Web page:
CINCINNATI -- Reds interim manager Jim Riggleman has quickly gained a reputation for being quick to remove his starting pitchers. But on Sunday vs. the Marlins during an 8-5 loss, Riggleman's removal of Brandon Finnegan after 3 1/3 innings almost seemed like a showing of maximum patience.Finnegan needed 39 pitches
CINCINNATI -- Reds interim manager Jim Riggleman has quickly gained a reputation for being quick to remove his starting pitchers. But on Sunday vs. the Marlins during an 8-5 loss, Riggleman's removal of Brandon Finnegan after 3 1/3 innings almost seemed like a showing of maximum patience.
Finnegan needed 39 pitches and faced nine batters in the top of the first inning as Miami took the quick 4-0 lead. It also continued a trend of the left-hander putting his own team in early deficits. With a 16.20 first-inning ERA, he's given up at least one run in the opening inning during four of his five starts.
"We didn't get much out of Brandon today," Riggleman said. "I don't think it's physical. His velocity indicates that he's kind of where he's been for about the last year. I think he's just not commanding the strike zone, getting behind in the count, putting people in hitter's counts."
The game opened with a four-pitch walk to J.T. Realmuto and it was a 3-2 count when Martin Prado followed with a grounder to third base. Eugenio Suarez's fielder's choice to second base was not in time, and Scooter Gennett's errant throw to first base put runners on second and third.
"Not throwing strikes was what really got him in trouble because going 3-2, putting them in a running situation ended up being a big play," Riggleman said. "Then the runner is not on top of Scooter when he gets the ball. He actually beat the throw to second and makes it a little tougher throw for Scooter. Anything but a 3-2 count and we've got a double play there."
Starlin Castro capitalized and hit a two-run single to left field. Once the next batter, Brian Anderson, walked, Riggleman had Dylan Floro warming up in the bullpen before an out was recorded.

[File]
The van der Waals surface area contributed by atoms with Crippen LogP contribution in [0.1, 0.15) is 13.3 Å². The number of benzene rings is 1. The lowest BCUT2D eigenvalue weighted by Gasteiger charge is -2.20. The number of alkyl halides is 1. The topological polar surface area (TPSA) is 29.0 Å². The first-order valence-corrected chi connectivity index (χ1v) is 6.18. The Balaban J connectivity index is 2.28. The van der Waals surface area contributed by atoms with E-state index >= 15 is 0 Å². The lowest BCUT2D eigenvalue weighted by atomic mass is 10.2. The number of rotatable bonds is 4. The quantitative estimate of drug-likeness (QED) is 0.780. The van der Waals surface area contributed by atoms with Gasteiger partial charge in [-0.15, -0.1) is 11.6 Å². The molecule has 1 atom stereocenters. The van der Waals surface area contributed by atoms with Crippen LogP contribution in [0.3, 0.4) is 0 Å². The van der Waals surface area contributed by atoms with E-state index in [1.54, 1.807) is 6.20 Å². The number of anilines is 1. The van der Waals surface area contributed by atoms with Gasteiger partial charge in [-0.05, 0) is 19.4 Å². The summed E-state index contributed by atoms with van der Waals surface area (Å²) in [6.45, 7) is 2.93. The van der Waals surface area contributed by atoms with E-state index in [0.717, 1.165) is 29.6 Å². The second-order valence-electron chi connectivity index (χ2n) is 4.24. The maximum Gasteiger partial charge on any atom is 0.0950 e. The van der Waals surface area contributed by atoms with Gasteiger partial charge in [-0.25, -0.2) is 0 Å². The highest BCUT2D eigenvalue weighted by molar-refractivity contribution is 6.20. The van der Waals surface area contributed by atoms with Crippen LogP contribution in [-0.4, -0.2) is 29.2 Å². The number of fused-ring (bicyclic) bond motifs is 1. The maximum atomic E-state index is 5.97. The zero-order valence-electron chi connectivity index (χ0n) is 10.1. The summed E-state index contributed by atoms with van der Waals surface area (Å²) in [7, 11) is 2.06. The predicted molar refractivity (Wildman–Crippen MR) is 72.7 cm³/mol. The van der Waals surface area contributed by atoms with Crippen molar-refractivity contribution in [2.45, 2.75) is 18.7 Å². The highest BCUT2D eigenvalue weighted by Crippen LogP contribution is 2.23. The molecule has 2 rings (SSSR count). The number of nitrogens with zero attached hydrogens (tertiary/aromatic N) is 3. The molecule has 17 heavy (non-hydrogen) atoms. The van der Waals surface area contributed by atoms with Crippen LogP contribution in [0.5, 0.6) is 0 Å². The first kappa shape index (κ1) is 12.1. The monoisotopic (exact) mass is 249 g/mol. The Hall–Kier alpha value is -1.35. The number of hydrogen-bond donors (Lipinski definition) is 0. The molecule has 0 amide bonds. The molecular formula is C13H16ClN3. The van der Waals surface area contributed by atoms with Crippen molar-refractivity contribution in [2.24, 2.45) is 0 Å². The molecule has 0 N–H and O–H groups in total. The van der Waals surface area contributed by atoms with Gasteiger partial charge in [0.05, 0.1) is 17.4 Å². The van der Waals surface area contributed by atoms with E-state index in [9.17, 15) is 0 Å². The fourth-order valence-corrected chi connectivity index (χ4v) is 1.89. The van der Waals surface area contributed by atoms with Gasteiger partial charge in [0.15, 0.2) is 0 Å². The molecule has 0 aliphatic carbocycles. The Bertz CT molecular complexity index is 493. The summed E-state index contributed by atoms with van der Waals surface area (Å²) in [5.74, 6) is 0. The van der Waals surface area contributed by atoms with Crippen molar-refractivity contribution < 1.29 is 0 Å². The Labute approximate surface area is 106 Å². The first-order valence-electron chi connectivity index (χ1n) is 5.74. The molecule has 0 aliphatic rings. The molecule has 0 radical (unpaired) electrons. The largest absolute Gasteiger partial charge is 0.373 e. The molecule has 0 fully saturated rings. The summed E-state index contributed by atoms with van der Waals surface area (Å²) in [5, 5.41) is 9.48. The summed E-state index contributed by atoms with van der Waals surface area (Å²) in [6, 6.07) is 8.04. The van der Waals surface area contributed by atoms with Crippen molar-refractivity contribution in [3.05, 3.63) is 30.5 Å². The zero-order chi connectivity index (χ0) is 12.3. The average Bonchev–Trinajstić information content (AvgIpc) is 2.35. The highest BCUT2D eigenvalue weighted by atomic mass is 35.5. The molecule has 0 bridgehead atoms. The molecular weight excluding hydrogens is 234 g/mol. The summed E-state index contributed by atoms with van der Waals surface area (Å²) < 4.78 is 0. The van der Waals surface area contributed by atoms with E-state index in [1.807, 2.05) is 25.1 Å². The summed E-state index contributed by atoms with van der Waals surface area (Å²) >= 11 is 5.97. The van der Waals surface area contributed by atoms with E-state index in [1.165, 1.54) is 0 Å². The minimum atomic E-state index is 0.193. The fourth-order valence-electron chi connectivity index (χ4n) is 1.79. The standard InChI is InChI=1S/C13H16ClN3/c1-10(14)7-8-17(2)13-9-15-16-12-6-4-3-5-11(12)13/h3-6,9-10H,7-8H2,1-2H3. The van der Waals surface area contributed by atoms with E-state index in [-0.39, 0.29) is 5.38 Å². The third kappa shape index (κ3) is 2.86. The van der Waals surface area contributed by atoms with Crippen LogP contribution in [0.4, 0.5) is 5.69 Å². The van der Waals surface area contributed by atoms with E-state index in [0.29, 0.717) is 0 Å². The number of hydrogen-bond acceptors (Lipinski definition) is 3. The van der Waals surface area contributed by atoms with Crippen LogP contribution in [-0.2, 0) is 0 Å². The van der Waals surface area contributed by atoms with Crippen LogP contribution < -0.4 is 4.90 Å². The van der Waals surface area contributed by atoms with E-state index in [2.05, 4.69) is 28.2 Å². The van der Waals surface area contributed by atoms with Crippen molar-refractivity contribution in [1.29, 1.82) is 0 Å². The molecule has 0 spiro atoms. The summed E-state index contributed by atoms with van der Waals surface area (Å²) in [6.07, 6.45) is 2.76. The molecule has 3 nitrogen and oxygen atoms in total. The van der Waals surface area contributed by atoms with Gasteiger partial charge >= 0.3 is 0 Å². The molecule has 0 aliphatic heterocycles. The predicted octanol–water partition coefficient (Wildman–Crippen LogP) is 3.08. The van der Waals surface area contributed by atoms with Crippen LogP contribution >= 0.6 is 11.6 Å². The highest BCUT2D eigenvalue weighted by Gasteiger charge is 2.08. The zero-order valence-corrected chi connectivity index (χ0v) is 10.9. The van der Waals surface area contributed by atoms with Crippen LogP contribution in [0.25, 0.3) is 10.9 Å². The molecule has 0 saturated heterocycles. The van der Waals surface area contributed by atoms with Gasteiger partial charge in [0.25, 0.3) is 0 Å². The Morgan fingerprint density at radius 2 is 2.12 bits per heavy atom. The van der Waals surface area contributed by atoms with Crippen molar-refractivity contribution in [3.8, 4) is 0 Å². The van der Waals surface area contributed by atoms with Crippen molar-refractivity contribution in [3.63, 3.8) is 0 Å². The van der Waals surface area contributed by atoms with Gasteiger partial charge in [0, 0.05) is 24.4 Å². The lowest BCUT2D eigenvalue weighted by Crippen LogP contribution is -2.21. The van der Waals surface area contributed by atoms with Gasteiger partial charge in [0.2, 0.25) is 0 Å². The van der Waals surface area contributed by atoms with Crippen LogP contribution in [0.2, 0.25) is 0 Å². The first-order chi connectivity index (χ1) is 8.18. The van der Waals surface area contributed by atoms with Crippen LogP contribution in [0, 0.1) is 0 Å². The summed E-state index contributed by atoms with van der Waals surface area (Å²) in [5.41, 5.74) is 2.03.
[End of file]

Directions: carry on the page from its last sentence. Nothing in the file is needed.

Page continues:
Cameron Maybin's one-out RBI single, followed by Anderson scoring on a Lewis Brinson groundout, made it a 4-0 game. Finnegan returned for the second inning and Realmuto led off again and lined the first pitch for a double, before later scoring on a Castro sacrifice fly.
Finnegan breezed through a five-pitch third inning, but a one-out single in the fourth by the opposing pitcher -- Dan Straily -- brought the afternoon to a close. It was the sixth hit of Straily's career. Floro took over and finished the inning, before David Hernandez contributed two scoreless innings. Rain before the top of the fifth inning delayed the game for one hour and 13 minutes.
"When you get down and then we get somebody up in the bullpen immediately, and then the next inning we have to get that person up again, we're going to lose that person in the bullpen if we do it again," Riggleman said. "We either have to make the move or not. So, we decided to make the move to go to the next guy.
"We can't have him up three times and not use him. It's like he's getting worn out down there. Brandon's just got to not put us in that situation."
Finnegan was not happy that he got taken out early, as he felt that he was back on track in the game.
"I'm definitely upset," Finnegan said. "Like I said last time, it's not my call. It was a crappy way to start a game, especially giving up four runs. It's tough for the hitters to come in ready to hit when you're down 4-0. It [stinks], but I felt like I settled [down] after the first and got two quick innings and a quick out in the [fourth]. I fell behind Straily and had to throw him a cookie and he got a hit. It just [stinks]."